Universal Grammar

If we accept that the language faculty is hard-wired into humans in an organ-like way, we must nevertheless accept that what humans have is a facility to acquire language, rather than the facility to acquire a particular language. Orphans whose parents spoke one language and who are adopted at an early age by speakers of a different language in a different country end up speaking the language of their adoptive community, and do not have any built-in benefit , at some later stage, they wish to learn the language of their biological parents. So what is universal to humans is the ability, in the appropriate conditions, to learn a language, any language. If we accept the points made in the last section, though, children w ill not be given enough input to allow them to construct the linguistic system of Knglish or Sierra Miwok for themselves.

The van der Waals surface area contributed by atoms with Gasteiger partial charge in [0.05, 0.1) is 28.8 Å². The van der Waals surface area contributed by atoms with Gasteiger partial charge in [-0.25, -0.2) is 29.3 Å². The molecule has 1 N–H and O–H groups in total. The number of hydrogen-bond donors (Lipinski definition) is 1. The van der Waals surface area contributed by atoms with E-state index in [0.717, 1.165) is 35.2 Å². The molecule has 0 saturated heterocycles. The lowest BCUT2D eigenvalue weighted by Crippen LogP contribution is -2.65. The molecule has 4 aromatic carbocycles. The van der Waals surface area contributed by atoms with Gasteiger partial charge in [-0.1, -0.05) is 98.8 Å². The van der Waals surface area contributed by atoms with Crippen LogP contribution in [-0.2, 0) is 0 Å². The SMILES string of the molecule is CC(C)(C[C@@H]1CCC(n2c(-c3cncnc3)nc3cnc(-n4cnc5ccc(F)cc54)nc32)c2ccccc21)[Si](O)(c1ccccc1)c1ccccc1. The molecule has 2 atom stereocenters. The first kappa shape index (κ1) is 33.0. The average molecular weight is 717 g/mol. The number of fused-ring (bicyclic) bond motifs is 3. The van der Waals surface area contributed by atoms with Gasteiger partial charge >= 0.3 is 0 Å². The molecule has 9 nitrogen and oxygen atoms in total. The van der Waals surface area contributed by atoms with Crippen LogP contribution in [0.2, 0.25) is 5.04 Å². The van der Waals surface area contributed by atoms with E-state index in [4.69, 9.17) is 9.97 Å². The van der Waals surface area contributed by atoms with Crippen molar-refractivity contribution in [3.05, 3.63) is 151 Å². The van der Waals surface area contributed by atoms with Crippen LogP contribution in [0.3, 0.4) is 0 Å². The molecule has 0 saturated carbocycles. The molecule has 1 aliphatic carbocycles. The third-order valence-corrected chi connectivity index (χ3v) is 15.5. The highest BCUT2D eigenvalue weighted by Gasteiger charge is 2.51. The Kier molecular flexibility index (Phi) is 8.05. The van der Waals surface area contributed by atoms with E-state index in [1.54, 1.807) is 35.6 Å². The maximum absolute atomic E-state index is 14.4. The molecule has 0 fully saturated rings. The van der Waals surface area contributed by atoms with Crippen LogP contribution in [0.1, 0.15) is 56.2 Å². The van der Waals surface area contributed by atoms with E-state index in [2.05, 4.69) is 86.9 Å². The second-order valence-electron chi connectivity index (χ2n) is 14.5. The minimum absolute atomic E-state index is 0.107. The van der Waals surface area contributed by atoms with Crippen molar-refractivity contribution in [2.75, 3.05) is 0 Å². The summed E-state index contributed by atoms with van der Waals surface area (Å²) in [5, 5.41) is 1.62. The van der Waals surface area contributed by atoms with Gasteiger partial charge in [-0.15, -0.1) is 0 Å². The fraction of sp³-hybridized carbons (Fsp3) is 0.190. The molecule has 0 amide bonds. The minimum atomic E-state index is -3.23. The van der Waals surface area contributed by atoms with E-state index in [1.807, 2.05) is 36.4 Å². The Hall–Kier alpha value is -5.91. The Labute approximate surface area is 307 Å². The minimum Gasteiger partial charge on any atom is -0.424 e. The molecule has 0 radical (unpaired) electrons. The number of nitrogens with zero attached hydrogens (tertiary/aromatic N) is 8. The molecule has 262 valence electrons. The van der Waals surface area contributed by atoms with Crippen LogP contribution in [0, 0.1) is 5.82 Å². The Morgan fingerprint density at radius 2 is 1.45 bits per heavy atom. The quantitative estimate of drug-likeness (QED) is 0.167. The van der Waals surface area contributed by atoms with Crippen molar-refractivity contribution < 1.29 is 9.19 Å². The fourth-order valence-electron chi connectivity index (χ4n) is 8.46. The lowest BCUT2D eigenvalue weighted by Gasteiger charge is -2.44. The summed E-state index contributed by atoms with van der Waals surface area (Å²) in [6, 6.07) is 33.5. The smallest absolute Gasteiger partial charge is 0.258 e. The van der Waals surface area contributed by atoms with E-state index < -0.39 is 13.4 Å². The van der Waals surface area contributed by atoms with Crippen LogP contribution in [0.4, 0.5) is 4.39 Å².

Thus, the argument runs, they must have, at birth, certain specifically linguistic expectations in order for them to develop a language from the impoverished data they will actually be provided with. This set of expectations or pre-programmed know ledge is Universal Grammar (often abbreviated as LG). If linguists knew the contents of UG, they would he able to work out how children learn languages so quickly, and how languages must pattern in order to fulfil the requirements of LG, and thus why a particular descriptively adequate grammar might he better than another descriptively adequate grammar of the same language. Unfortunately, UG is not available for perusal, and its form must be deduced from the actual languages we can observe. W e can see the main thrust of the Chomsky-an research enterprise as being the uncovering of UG on the basis of data from natural languages.